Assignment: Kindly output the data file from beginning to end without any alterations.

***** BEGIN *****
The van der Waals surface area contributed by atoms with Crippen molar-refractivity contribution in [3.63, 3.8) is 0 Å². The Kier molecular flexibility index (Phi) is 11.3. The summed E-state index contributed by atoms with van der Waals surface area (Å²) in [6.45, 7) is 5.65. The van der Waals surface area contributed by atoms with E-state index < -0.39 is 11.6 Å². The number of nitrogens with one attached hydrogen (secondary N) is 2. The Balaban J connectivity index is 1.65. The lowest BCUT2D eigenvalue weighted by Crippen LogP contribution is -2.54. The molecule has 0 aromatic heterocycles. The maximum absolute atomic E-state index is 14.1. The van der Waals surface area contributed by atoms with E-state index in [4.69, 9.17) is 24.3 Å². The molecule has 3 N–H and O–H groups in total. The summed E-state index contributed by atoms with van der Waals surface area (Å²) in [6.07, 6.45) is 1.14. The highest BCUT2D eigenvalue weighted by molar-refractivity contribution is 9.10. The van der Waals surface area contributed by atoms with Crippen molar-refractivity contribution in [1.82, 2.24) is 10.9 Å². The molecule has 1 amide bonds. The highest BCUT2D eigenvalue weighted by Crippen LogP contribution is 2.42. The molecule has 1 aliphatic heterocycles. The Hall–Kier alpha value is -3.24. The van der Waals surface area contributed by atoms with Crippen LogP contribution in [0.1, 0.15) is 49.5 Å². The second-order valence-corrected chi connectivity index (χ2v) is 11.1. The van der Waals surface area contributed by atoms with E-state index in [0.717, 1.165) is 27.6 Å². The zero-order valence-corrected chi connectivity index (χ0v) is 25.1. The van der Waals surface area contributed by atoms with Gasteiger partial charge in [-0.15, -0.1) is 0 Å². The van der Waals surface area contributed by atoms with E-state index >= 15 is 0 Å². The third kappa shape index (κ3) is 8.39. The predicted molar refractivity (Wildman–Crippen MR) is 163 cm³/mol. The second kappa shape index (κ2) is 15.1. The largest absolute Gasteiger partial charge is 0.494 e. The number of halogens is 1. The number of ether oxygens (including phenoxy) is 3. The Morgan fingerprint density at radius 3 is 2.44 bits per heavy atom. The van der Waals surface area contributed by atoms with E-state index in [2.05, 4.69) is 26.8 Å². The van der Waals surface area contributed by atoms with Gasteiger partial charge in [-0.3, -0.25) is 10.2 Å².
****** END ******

The van der Waals surface area contributed by atoms with Crippen molar-refractivity contribution in [3.63, 3.8) is 0 Å². The Kier molecular flexibility index (Phi) is 11.3. The summed E-state index contributed by atoms with van der Waals surface area (Å²) in [6.45, 7) is 5.65. The van der Waals surface area contributed by atoms with E-state index < -0.39 is 11.6 Å². The number of nitrogens with one attached hydrogen (secondary N) is 2. The Balaban J connectivity index is 1.65. The lowest BCUT2D eigenvalue weighted by Crippen LogP contribution is -2.54. The molecule has 0 aromatic heterocycles. The maximum absolute atomic E-state index is 14.1. The van der Waals surface area contributed by atoms with E-state index in [4.69, 9.17) is 24.3 Å². The molecule has 3 N–H and O–H groups in total. The summed E-state index contributed by atoms with van der Waals surface area (Å²) in [6.07, 6.45) is 1.14. The highest BCUT2D eigenvalue weighted by molar-refractivity contribution is 9.10. The van der Waals surface area contributed by atoms with Crippen molar-refractivity contribution in [1.82, 2.24) is 10.9 Å². The molecule has 1 amide bonds. The highest BCUT2D eigenvalue weighted by Crippen LogP contribution is 2.42. The molecule has 1 aliphatic heterocycles. The Hall–Kier alpha value is -3.24. The van der Waals surface area contributed by atoms with Crippen LogP contribution in [0.1, 0.15) is 49.5 Å². The second-order valence-corrected chi connectivity index (χ2v) is 11.1. The van der Waals surface area contributed by atoms with E-state index in [0.717, 1.165) is 27.6 Å². The zero-order valence-corrected chi connectivity index (χ0v) is 25.1. The van der Waals surface area contributed by atoms with Gasteiger partial charge in [-0.15, -0.1) is 0 Å². The van der Waals surface area contributed by atoms with E-state index >= 15 is 0 Å². The third kappa shape index (κ3) is 8.39. The predicted molar refractivity (Wildman–Crippen MR) is 163 cm³/mol. The second kappa shape index (κ2) is 15.1. The largest absolute Gasteiger partial charge is 0.494 e. The number of halogens is 1. The number of ether oxygens (including phenoxy) is 3. The Morgan fingerprint density at radius 3 is 2.44 bits per heavy atom. The van der Waals surface area contributed by atoms with E-state index in [2.05, 4.69) is 26.8 Å². The van der Waals surface area contributed by atoms with Gasteiger partial charge in [-0.3, -0.25) is 10.2 Å².